Skydome turns 20 this year, and The Star’s Garth Woolsey has written a nice summary of the building’s pros and cons. Yes, there is plenty of history, but many other cities have built beautiful outdoor ballparks in recent years, and the dome may have lost some appeal with many fans in Toronto. From Woolsey’s article:
“The Rolling Stones and the Backstreet Boys played there, Nelson Mandela and the Dalai Lama spoke there, folks mourned Princess Diana and egged on Hulk Hogan there, the Jays won a pair of World Series (“touch ’em all Joe”), the Argos had Grey Cup-winning seasons, and consenting adults did unmentionable things in the hotel rooms overlooking the outfield, teenagers had first dates and/or beers, friendships were forged, marriages were proposed and accepted.
It really is something unique to behold, the place corporately called the Rogers Centre but still good, old SkyDome underneath, an engineering marvel, as much machine as building.
But two decades on, the place is also showing signs of advancing age, if not structurally so much as in the public imagination. Its vastness and greyness can give it the feel and sound of a mausoleum, the sterility of a hospital operating theatre. Its bells and whistles can’t hide its oh-so 1989 feel – that’s the year the Berlin Wall came down and Driving Miss Daisy won the best picture Oscar.
Once a must-attend, it has also gradually slipped down the list of best places to watch baseball: ESPN rated all 30 ballparks in 2006 and the SkyDome came in at No.23, exactly the same rating Forbes.com gave it last month in a more recent set of rankings.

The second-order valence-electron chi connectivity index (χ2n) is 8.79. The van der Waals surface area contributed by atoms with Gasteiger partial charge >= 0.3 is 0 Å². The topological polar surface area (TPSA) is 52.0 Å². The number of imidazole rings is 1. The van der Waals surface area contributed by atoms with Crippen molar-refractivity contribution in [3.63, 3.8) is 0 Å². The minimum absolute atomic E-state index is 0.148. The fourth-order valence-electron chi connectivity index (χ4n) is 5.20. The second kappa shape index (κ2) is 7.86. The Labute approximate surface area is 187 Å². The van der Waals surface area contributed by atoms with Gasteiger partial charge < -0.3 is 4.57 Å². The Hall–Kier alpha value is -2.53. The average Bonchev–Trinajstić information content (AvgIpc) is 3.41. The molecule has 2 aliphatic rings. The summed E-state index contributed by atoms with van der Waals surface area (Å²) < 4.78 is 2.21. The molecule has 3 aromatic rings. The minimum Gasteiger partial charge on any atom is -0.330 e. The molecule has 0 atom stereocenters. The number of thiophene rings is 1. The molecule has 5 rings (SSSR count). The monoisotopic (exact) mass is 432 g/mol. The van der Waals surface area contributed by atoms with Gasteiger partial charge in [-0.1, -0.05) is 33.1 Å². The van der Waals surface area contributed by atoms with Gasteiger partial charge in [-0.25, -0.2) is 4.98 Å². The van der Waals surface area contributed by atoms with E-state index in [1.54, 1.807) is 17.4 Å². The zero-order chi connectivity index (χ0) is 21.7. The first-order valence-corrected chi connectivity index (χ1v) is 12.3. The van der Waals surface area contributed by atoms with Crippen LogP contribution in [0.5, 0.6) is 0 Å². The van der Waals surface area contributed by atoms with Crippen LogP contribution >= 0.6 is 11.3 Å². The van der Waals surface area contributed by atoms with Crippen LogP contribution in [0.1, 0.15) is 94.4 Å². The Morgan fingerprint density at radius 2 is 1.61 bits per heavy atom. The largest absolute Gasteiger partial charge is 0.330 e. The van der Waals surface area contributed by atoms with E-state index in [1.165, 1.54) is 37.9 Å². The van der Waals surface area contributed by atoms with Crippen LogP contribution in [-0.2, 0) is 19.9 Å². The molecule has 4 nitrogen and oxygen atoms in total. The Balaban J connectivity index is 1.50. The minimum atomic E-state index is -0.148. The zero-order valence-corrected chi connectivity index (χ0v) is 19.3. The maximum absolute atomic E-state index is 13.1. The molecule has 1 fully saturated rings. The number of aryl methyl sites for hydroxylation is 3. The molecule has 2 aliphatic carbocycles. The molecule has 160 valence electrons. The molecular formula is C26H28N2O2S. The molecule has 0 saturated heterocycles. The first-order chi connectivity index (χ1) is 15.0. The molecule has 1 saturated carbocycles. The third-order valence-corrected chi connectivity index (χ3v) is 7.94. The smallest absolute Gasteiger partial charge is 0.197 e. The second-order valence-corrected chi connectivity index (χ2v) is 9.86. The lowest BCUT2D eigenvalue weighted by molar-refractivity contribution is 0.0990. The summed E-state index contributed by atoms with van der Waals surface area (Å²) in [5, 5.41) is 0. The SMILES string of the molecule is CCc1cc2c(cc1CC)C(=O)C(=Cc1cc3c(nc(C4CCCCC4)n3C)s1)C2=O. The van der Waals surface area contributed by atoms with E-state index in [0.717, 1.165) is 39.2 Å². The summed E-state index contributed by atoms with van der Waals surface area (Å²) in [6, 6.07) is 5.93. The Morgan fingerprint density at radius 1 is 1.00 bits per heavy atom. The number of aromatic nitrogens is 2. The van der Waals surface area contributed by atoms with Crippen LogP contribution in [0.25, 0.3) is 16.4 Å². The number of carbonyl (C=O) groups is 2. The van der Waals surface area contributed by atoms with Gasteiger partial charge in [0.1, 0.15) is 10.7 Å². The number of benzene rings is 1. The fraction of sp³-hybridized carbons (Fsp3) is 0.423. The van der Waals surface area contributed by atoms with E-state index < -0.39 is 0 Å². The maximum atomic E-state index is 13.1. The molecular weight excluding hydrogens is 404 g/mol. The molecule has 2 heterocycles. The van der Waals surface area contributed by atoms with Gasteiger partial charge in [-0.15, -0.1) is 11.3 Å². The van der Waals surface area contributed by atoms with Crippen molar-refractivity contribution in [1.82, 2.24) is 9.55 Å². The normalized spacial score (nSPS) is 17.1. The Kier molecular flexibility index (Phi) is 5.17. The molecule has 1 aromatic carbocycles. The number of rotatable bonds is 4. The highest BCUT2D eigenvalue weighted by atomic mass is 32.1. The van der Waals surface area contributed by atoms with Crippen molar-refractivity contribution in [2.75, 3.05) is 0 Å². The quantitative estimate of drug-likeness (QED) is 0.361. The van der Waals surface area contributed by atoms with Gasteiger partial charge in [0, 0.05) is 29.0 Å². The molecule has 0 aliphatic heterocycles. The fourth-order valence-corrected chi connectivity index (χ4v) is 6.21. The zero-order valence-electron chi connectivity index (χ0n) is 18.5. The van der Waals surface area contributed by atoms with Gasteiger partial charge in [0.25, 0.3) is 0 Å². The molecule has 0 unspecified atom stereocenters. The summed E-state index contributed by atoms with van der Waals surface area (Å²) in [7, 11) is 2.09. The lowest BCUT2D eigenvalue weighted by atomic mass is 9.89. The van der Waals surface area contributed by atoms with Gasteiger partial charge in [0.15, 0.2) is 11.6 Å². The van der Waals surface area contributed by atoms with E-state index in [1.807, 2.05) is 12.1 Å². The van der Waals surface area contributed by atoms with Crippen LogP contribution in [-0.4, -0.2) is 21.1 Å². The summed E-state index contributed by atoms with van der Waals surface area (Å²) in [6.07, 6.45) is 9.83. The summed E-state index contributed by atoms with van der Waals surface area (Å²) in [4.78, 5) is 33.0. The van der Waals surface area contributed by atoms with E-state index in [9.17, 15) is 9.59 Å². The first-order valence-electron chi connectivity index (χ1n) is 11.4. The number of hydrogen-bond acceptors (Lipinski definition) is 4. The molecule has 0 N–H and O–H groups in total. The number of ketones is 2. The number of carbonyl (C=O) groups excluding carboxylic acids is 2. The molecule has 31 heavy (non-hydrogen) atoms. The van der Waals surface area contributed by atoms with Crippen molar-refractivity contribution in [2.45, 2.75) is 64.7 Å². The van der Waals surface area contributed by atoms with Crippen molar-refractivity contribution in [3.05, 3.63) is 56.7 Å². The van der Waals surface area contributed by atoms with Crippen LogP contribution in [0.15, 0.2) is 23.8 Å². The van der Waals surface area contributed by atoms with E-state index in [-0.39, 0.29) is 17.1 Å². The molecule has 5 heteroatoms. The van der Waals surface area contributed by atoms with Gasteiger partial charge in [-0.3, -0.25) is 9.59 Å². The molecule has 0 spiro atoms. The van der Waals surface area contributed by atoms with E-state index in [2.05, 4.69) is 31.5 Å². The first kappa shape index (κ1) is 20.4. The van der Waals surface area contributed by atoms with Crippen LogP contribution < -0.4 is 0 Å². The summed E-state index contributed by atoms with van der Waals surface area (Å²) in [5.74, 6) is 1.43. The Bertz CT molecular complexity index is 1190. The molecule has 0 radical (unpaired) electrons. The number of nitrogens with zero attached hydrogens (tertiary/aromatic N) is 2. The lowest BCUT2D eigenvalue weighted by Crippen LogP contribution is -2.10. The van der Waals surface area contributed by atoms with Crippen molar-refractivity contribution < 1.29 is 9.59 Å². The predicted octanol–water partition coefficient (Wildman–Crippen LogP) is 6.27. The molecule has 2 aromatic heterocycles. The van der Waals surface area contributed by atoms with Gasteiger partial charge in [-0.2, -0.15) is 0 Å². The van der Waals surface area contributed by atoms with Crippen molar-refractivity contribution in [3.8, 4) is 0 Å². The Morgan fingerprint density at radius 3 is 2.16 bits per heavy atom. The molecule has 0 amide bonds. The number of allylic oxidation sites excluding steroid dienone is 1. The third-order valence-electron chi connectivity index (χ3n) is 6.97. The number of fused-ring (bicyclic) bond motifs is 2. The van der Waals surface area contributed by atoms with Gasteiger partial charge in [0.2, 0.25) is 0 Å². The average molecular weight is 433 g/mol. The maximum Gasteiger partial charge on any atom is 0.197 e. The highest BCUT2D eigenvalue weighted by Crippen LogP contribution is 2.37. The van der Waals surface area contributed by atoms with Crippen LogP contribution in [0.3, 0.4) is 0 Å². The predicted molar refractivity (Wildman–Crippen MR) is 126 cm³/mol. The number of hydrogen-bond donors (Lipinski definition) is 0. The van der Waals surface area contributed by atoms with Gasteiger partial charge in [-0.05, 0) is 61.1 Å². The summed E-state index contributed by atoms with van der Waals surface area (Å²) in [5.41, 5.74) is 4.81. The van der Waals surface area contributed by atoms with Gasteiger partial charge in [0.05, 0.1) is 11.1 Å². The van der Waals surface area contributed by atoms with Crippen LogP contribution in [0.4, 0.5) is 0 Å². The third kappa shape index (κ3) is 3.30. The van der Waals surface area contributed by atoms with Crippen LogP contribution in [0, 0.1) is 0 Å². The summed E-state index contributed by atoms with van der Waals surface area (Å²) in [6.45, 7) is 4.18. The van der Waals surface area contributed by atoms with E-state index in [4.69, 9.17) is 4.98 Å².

Columnist Jim Caple of ESPN.com: “SkyDome is like the rich kid in your neighbourhood who was the first to get a TV/ VCR/PlayStation/DVD player. He seemed incredibly cool for a while, but as soon as everyone else got something newer and better, no one wanted to visit him any more.”
But really, what can the Blue Jays and the city of Toronto do? Nothing much, as far as I can tell. When the city bid on the 2008 Olympics, there was a plan to build a new stadium, and redesign parts of downtown. At this point, in this economy, there is little chance of any changes in the near future, with no plans to build a new facility anytime soon.
Personally, I love the ability to avoid rainouts, and Toronto is mighty cold in April. Still, how nice would it be to have a beautiful ballpark like so many cities have built in recent years? When Skydome (I still refuse to call it Rogers Centre) has at least 30,000 fans, it’s great, but it has absolutely no feel when the fans don’t show up. Clearly it’s a huge upgrade from old Exhibition Stadium, but many fans are less than enthused. What are your thoughts on the building, 20 years later?
Woolsey is here.